Bryan Stevenson was a young lawyer when he founded the Equal Justice Initiative, a nonprofit law office in Montgomery, Alabama, dedicated to defending the poor, the incarcerated, and the wrongly condemned. Just Mercy tells the story of EJI, from the early days with a small staff facing the nation’s highest death sentencing and execution rates, through a successful campaign to challenge the cruel practice of sentencing children to die in prison, to revolutionary projects designed to confront Americans with our history of racial injustice.
Place a Hold (Young Readers Edition) | Read with Libby | Listen with Libby | Watch the Movie
Interior Chinatown by Charles Yu
Willis Wu doesn’t perceive himself as a protagonist even in his own life: he’s merely Generic Asian Man. Every day, he leaves his tiny room in a Chinatown SRO and enters the Golden Palace restaurant, where Black and White, a procedural cop show, is in perpetual production. He’s a bit player here too. . . but he dreams of being Kung Fu Guy—the highest aspiration he can imagine for a Chinatown denizen. Or is it? After stumbling into the spotlight, Willis finds himself launched into a wider world than he’s ever known, discovering not only the secret history of Chinatown, but the buried legacy of his own family, and what that means for him, in today’s America.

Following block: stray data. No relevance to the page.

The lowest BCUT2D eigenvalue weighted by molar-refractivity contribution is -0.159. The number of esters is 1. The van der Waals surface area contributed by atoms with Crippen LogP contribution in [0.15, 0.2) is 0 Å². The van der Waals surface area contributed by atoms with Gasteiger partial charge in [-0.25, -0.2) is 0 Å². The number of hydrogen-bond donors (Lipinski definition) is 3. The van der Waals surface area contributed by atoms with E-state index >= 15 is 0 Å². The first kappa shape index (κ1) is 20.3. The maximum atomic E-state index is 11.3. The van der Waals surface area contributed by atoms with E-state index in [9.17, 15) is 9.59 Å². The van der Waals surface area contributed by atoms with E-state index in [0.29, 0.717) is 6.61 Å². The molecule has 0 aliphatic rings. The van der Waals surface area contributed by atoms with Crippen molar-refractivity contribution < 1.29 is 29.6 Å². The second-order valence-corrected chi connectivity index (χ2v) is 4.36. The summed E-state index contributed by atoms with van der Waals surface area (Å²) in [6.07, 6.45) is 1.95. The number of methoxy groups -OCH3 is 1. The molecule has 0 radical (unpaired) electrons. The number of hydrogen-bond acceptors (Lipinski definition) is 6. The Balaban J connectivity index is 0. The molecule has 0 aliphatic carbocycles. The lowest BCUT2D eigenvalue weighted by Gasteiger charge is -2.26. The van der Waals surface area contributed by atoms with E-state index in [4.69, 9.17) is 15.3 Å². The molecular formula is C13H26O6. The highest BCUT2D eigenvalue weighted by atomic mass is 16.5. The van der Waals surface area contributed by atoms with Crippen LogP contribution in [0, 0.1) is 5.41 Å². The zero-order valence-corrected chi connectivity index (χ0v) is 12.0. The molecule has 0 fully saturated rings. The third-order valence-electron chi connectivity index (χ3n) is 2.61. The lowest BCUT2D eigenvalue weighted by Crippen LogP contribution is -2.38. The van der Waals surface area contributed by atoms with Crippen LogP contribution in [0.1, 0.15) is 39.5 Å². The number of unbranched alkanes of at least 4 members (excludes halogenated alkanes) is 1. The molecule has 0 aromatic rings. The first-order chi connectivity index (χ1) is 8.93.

One by One by Ruth Ware
Getting snowed in at a beautiful, rustic mountain chalet doesn’t sound like the worst problem in the world, especially when there’s a breathtaking vista, a cozy fire, and company to keep you warm. But what happens when that company is eight of your coworkers…and you can’t trust any of them? When an off-site company retreat meant to promote mindfulness and collaboration goes utterly wrong when an avalanche hits, the corporate food chain becomes irrelevant and survival trumps togetherness. Come Monday morning, how many members short will the team be?
Shakespeare in a Divided America: What His Plays Tell Us about Our Past and Future by James Shapiro